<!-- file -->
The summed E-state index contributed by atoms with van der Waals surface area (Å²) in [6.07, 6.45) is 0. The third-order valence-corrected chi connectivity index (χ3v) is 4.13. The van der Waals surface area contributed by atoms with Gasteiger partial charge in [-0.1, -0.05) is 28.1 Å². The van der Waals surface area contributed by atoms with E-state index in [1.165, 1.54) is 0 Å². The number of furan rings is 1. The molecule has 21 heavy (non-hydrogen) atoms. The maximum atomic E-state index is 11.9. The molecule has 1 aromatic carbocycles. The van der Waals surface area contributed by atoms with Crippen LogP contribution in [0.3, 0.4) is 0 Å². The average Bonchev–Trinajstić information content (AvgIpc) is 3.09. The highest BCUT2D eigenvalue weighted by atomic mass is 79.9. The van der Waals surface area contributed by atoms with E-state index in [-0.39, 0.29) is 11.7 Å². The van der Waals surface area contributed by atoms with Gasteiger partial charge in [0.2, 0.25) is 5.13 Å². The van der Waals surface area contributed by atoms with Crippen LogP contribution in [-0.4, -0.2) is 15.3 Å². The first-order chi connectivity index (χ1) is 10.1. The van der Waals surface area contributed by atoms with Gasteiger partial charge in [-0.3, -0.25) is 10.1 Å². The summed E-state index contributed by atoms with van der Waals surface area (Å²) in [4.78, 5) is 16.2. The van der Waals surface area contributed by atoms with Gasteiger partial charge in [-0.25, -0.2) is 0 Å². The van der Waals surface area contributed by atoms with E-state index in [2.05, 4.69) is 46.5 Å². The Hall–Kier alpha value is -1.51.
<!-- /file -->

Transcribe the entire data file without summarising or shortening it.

The summed E-state index contributed by atoms with van der Waals surface area (Å²) in [6.07, 6.45) is 0. The third-order valence-corrected chi connectivity index (χ3v) is 4.13. The van der Waals surface area contributed by atoms with Gasteiger partial charge in [-0.1, -0.05) is 28.1 Å². The van der Waals surface area contributed by atoms with E-state index in [1.165, 1.54) is 0 Å². The number of furan rings is 1. The molecule has 21 heavy (non-hydrogen) atoms. The maximum atomic E-state index is 11.9. The molecule has 1 aromatic carbocycles. The van der Waals surface area contributed by atoms with Crippen LogP contribution in [0.3, 0.4) is 0 Å². The average Bonchev–Trinajstić information content (AvgIpc) is 3.09. The highest BCUT2D eigenvalue weighted by atomic mass is 79.9. The van der Waals surface area contributed by atoms with E-state index in [-0.39, 0.29) is 11.7 Å². The van der Waals surface area contributed by atoms with Gasteiger partial charge in [0.2, 0.25) is 5.13 Å². The van der Waals surface area contributed by atoms with Crippen LogP contribution in [-0.4, -0.2) is 15.3 Å². The first-order chi connectivity index (χ1) is 10.1. The van der Waals surface area contributed by atoms with Gasteiger partial charge in [-0.3, -0.25) is 10.1 Å². The summed E-state index contributed by atoms with van der Waals surface area (Å²) in [4.78, 5) is 16.2. The van der Waals surface area contributed by atoms with Gasteiger partial charge in [-0.25, -0.2) is 0 Å². The van der Waals surface area contributed by atoms with E-state index in [2.05, 4.69) is 46.5 Å². The Hall–Kier alpha value is -1.51.